Chopped? Amanda Freitag Hopes Not
The Daily Beast
February 4, 2014
There are great, only-in-New-York stories of the old Empire Diner in West Chelsea: the debauchery that would ensue when the nearby leather bars emptied out in the early hours, the limousines that deposited fancy, sozzled punters outside for some late-night chow, the piano playing, the celebrities, crush, and craziness. It was one of those places you might have to wait 45 minutes for a table at 3 a.m., and where businessmen coming in for a morning coffee might be seated inside the distinctive railroad-style spot next to club-kids ending their evening revelry.
Before bidding it farewell in 2010, its former owners said they served “Chelsea residents, actors, police commissioners, athletes, gangsters, such luminaries as Madonna, Barbra Streisand, Steven Spielberg, and anyone carrying a New York City Guide Book.”But after 30 years, the lease was passed to someone else, whose venture failed (The Highliner), and now a celebrity chef has moved in: Amanda Freitag, the very stern-seeming judge of Food Network’s Chopped, which pits chefs against each other in cook-offs featuring odd, juxtaposed ingredients. Freitag and her two business partners are determined to turn the 75-seat Empire into “the modern version of a diner.”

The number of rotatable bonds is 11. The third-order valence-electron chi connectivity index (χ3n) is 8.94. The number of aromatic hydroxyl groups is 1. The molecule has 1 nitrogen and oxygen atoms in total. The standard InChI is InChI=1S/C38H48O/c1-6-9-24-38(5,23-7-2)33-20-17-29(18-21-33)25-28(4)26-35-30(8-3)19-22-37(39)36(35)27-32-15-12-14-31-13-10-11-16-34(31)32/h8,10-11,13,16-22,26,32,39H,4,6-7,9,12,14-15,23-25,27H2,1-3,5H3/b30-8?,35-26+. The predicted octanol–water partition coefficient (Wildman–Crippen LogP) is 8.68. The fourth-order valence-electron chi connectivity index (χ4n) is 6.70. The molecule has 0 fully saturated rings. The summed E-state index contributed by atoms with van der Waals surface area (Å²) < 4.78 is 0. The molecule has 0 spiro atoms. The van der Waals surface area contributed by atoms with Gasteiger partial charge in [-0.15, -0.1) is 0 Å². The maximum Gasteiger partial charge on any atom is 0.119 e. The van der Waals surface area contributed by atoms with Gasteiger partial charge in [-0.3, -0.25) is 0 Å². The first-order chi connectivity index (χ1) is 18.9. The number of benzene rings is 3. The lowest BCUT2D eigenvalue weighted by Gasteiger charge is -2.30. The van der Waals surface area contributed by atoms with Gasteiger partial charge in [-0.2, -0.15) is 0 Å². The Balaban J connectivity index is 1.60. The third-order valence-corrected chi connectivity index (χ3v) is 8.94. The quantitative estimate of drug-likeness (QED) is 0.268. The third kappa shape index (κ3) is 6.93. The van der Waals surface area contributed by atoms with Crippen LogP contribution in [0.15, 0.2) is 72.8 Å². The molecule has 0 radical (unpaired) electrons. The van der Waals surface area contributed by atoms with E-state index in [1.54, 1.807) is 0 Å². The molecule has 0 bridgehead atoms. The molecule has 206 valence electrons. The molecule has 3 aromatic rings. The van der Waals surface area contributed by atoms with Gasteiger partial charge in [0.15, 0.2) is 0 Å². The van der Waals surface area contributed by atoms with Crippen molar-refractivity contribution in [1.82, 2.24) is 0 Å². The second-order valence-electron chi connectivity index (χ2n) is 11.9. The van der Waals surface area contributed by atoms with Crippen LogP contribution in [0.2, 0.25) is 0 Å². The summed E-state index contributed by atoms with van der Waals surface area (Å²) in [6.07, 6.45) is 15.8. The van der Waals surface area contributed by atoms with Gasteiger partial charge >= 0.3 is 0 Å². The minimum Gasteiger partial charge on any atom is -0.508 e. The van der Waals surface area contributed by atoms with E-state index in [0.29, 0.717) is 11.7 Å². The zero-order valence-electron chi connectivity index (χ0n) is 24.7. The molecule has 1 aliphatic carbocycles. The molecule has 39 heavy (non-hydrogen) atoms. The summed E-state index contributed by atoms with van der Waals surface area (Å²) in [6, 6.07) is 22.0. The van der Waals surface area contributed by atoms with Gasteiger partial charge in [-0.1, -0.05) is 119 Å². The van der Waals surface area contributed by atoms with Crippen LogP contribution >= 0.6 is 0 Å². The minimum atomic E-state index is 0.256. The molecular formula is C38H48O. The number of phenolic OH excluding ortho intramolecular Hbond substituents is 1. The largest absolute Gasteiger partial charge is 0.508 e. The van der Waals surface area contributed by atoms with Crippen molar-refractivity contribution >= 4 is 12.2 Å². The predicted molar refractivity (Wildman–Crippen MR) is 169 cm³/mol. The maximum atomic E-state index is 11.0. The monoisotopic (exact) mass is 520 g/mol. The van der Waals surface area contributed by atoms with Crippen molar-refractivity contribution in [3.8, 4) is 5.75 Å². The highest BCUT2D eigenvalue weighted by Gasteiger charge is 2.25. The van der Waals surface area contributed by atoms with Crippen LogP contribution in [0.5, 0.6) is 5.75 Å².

“People are happy to see this place alive again,” says Freitag, sitting in the Empire’s back room, now filled with photographs of her and her partners’ families. Dressed in chef’s duds, Freitag is not at all the frowning mistress of braised pork belly that she portrays on TV; the one who grimly notes the taste deficiencies of badly composed salsas and gloopy risottos. “I get edited pretty heavily,” she claims. “They want us to look tough and intimidating.” Instead, the real-life Freitag laughs, smiles, and is bracingly candid.
The chef grew up in Cedar Grove, New Jersey where family life was “busy and the food terrible.” Her father Paul worked for a computer company, while her mother Kathleen was a manager at Verizon. She and her two older brothers Jason and Justin ate quick, “sometimes frozen” meals. Freitag claims she was a good student, but a procrastinator: she would study for tests with an hour to go and ace them. She stayed up late, hence her ease with late nights now, and her fondness for working intensely in the moment.